How to Get Rid of Root Color at Home

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Whether you splurge every few weeks at the salon, or purchase drugstore kits to maintain your tresses, those pesky roots will rear their unwanted heads eventually. Instead of spending time and money on unnecessary trips to the salon, camouflage your roots at home. Root touch-up kits are available in a variety of colors at drug and beauty supply stores and are not only affordable, but are fairly easy to use.

Things You'll Need

  • Wide-tooth comb
  • Root touch-up kit
  • Plastic bowl (optional)
  • Plastic clips
  • Medium-tooth comb
  • Shampoo (optional)
  • Brush out any tangles or snarls with a wide-tooth comb. If possible, skip washing your hair the morning you plan to dye your roots. This allows the scalp's natural oils to accumulate, protecting the delicate skin from the dye.

  • Slip on the gloves provided in the root touch-up kit and mix the developer according to the package directions in a plastic bowl you don't mind ruining. Some manufacturers provide a bowl. If not, grab a plastic bowl, never metal. Metal can modify the chemical's structure, altering the shade.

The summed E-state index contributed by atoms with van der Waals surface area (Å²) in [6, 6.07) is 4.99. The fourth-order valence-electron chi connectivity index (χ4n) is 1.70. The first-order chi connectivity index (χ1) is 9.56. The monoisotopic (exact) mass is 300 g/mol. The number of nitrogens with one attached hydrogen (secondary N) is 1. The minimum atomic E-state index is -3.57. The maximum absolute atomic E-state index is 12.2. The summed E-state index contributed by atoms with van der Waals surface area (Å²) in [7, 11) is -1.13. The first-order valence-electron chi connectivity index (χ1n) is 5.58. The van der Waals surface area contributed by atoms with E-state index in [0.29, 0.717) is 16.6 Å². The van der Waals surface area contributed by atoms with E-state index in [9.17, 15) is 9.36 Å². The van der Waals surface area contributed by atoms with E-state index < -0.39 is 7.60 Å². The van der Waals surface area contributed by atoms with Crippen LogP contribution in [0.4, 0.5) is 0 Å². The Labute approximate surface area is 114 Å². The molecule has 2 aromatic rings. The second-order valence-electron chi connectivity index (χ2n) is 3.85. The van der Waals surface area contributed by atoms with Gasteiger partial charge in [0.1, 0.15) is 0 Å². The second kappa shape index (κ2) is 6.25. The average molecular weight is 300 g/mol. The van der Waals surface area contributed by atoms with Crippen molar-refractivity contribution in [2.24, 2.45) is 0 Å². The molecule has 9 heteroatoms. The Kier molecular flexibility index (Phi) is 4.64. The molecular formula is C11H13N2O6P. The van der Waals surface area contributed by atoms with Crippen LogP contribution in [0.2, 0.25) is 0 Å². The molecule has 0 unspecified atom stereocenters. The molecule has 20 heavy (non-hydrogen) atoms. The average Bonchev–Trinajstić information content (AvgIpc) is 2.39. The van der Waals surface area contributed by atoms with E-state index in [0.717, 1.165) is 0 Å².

• Divide your hair into 1- to 2-inch sections and secure each with a plastic clip. Remove one of the clips at the front of your hair and apply the color to the regrowth with gloved fingers or a small brush, if one is provided in the kit. Continue to remove each clip and apply the product to your roots, from the front of your head toward the back.

  • Allow the color to develop according to the package directions. Work a medium- tooth comb through your hair, from root to tip, to distribute the dye. Allow the dye to sit for an additional five minutes. Rinse the hair dye out until the water runs clear.

  • Follow the manufacturer’s instructions concerning aftercare. Some manufacturers will advise you to shampoo after touching up your roots, while others will advise you to towel dry your hair and style as usual.

Tips & Warnings

  • Many touch-up kits provide darker-than-expected results, Sandra Roca, professional colorist in New York City, tells "Cosmopolitan," so she recommends purchasing a product one shade lighter than your dyed hair.

References

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